Watch: Khashoggi's final column read out by leading journalists

Watch: Khashoggi's final column read out by leading journalists
2 min read
29 October, 2018
Jake Tapper, Nick Kristof, Naomi Klein, Barkha Dutt, Mehdi Hasan, Hamid Mir and others read from Jamal Khashoggi's last Washington Post column in a video released by Amnesty on Monday.
Mehdi Hasan of Al-Jazeera English was featured in the video [Amnesty International]
Top international journalists payed tribute to slain Saudi journalist Jamal Khashoggi by reciting parts of his final column in a video released by Amnesty International on Monday.

The journalists read out from the column that was sent to the Washington Post by Khashoggi's assistant a day after he disappeared and was published by the newspaper following confirmation of his murder.

Jake Tapper of CNN, Nick Kristof of the New York Times, Indian journalist Barkha Dutt, Mehdi Hasan of Al-Jazeera English, Naomi Klein of The Intercept and Jason Rezaian of the Washington Post featured in the video.

Egyptian journalist Kareem Shaheen, Lebanese-Australian author and journalist Rania Abouzeid, Hamid Mir of Pakistan's Geo News and Lebanese editor Rami Khouri also took part in the recording.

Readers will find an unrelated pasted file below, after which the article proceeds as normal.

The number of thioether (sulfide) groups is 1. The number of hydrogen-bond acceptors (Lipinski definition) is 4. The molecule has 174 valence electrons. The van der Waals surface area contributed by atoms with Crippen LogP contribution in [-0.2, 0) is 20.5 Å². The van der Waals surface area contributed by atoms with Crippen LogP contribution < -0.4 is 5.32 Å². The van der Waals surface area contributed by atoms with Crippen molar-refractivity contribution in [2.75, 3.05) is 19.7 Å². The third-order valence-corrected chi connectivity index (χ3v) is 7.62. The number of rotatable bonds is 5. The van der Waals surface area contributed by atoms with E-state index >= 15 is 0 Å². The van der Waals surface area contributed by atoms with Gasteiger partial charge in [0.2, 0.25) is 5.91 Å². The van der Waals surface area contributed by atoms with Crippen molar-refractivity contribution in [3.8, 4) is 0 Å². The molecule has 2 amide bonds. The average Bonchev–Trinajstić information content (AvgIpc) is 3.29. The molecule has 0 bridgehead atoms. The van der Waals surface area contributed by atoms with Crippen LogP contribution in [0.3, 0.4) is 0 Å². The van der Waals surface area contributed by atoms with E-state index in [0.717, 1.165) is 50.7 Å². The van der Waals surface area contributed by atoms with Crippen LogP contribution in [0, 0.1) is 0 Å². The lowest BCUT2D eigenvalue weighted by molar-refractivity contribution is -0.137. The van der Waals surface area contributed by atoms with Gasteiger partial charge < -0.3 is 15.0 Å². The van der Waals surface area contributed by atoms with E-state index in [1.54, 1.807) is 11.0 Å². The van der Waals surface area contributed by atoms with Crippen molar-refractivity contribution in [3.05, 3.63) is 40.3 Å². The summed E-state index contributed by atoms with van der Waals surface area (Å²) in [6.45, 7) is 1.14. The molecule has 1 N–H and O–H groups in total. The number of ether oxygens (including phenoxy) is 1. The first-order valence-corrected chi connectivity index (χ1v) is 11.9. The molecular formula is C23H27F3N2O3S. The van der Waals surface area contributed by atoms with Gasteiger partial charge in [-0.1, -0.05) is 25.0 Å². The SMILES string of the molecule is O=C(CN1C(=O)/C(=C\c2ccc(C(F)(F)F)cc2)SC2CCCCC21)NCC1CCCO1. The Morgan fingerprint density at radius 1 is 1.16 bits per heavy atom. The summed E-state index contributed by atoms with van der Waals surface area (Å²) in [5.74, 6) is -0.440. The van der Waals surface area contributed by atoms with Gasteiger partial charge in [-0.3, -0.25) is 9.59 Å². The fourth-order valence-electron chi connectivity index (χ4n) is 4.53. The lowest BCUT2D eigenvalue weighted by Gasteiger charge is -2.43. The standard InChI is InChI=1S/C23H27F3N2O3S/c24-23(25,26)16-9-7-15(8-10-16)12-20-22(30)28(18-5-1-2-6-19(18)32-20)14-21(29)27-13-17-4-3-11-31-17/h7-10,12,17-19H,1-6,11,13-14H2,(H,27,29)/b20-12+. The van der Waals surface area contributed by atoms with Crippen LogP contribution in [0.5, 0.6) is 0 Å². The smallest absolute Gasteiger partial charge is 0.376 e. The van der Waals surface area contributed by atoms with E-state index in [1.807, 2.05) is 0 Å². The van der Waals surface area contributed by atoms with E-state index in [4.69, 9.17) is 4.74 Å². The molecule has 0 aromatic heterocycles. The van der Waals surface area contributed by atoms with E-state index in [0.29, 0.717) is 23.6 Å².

The video opens with an introduction by Karen Attiah, the global opinions editor at the Washington Post who worked with Khashoggi.

Khashoggi, who had criticised Saudi Arabia's powerful Crown Prince Mohammad bin Salman, vanished after entering the Saudi consulate in Istanbul on October 2.

It soon transpired that he was violently murdered inside the consulate by Saudi state agents.

His final column, entitled "What the Arab world needs most is free expression," Khashoggi recalled how the region was ripe with hope during the spring of 2011.

"Journalists, academics and the generation population were brimming with expectations of a bright and free Arab society within their respective countries," he wrote.

These expectations were quickly shattered and replaced by a pattern of repression, he added.

This saw media outlets closed down, journalists and human rights activists imprisoned and censorship ruthlessly enforced.

"Today, we pay tribute to Jamal Khashoggi, a journalist who was killed for the words he wrote," said Kumi Naidoo, secretary general of Amnesty International.

"We will continue his fight for freedom of expression and human rights in Saudi Arabia and beyond," Naidoo added.

"And we will continue to campaign for truth and accountability for his horrific murder, by those who planned, ordered and executed it."